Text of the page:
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Title: Assessing plant community composition fails to capture impacts of white-tailed deer on native and invasive plant species

Excessive herbivory can have transformative effects on forest understory vegetation, converting diverse communities into depauperate ones, often with increased abundance of non-native plants. White-tailed deer are a problematic herbivore throughout much of eastern North America and alter forest understory community structure. Reducing (by culling) or eliminating (by fencing) deer herbivory is expected to return understory vegetation to a previously diverse condition. We examined this assumption from 1992 to 2006 at Fermilab (Batavia, IL) where a cull reduced white-tailed deer ( Odocoileus virginianus) abundance in 1998/1999 by 90 % from 24.6 to 2.5/km 2, and at West Point, NY, where we assessed interactive effects of deer, earthworms, and invasive plants using 30 × 30 m paired fenced and open plots in 12 different forests from 2009 to 2012. We recorded not only plant community responses (species presence and cover) within 1 m 2 quadrats, but also responses of select individual species (growth, reproduction). At Fermilab, introduced Alliaria petiolata abundance initially increased as deer density increased, but then declined after deer reduction. The understory community responded to the deer cull by increased cover, species richness and height, and community composition changed but was dominated by early successional native forbs. At West Pointmore » plant community composition was affected by introduced earthworm density but not deer exclusion. Native plant cover increased and non-native plant cover decreased in fenced plots, thus keeping overall plant cover similar. At both sites native forb cover increased in response to deer reduction, but the anticipated response of understory vegetation failed to materialize at the community level. Deer-favoured forbs ( Eurybia divaricata, Maianthemum racemosum, Polygonatum pubescens and Trillium recurvatum) grew taller and flowering probability increased in the absence of deer. Plant community monitoring fails to capture initial and subtle effects of reduced or even cessation of deer browse on browse sensitive species. As a result, measuring responses of individual plants (growth, flowering and reproductive success) provides a more sensitive and powerful assessment of forest understory responses to deer management.« less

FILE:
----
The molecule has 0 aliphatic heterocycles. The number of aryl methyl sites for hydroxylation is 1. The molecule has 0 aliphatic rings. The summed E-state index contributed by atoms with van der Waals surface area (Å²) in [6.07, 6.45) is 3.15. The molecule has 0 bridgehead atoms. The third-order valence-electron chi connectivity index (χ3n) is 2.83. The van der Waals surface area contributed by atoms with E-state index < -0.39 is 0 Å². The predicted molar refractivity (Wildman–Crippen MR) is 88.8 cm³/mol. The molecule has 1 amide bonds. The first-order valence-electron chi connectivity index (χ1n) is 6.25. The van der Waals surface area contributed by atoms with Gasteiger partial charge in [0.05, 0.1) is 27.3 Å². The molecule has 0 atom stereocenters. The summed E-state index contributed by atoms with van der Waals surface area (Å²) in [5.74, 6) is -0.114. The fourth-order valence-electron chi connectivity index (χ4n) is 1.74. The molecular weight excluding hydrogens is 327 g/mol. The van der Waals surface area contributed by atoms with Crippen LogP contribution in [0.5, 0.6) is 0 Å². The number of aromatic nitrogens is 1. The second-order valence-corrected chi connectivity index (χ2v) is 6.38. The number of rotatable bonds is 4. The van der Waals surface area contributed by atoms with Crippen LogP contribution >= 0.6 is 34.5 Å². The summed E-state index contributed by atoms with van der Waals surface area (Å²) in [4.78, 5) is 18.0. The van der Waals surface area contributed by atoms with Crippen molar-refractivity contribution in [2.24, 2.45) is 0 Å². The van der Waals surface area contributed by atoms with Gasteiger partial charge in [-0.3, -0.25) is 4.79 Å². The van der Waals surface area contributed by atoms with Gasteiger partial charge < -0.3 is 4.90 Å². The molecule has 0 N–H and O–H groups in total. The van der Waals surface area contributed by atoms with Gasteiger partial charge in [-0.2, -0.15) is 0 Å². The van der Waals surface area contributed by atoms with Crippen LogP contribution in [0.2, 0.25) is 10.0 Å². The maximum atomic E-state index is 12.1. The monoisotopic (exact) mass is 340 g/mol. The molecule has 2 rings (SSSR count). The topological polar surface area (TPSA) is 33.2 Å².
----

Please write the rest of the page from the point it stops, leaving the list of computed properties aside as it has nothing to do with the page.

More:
[1] ;  [2] ;  [3]
  1. Natural Area Consultants, Richford, NY (United States)
  2. Cornell Univ., Ithaca, NY (United States); SUNY Cortland, Cortland, NY (United States)
  3. Cornell Univ., Ithaca, NY (United States)
Publication Date:
Report Number(s):
Journal ID: ISSN 2041-2851; 1628237
Grant/Contract Number:
Accepted Manuscript
Journal Name:
AoB Plants
Additional Journal Information:
Journal Volume: 9; Journal Issue: 4; Journal ID: ISSN 2041-2851
Oxford University Press; Annals of Botany Company
Research Org:
Fermi National Accelerator Lab. (FNAL), Batavia, IL (United States)
Sponsoring Org:
USDOE Office of Science (SC), High Energy Physics (HEP) (SC-25)
Country of Publication:
United States
59 BASIC BIOLOGICAL SCIENCES; 60 APPLIED LIFE SCIENCES; deer herbivory; deer management; earthworms; forest understory; invasive species; multiple stressors; plant community
OSTI Identifier: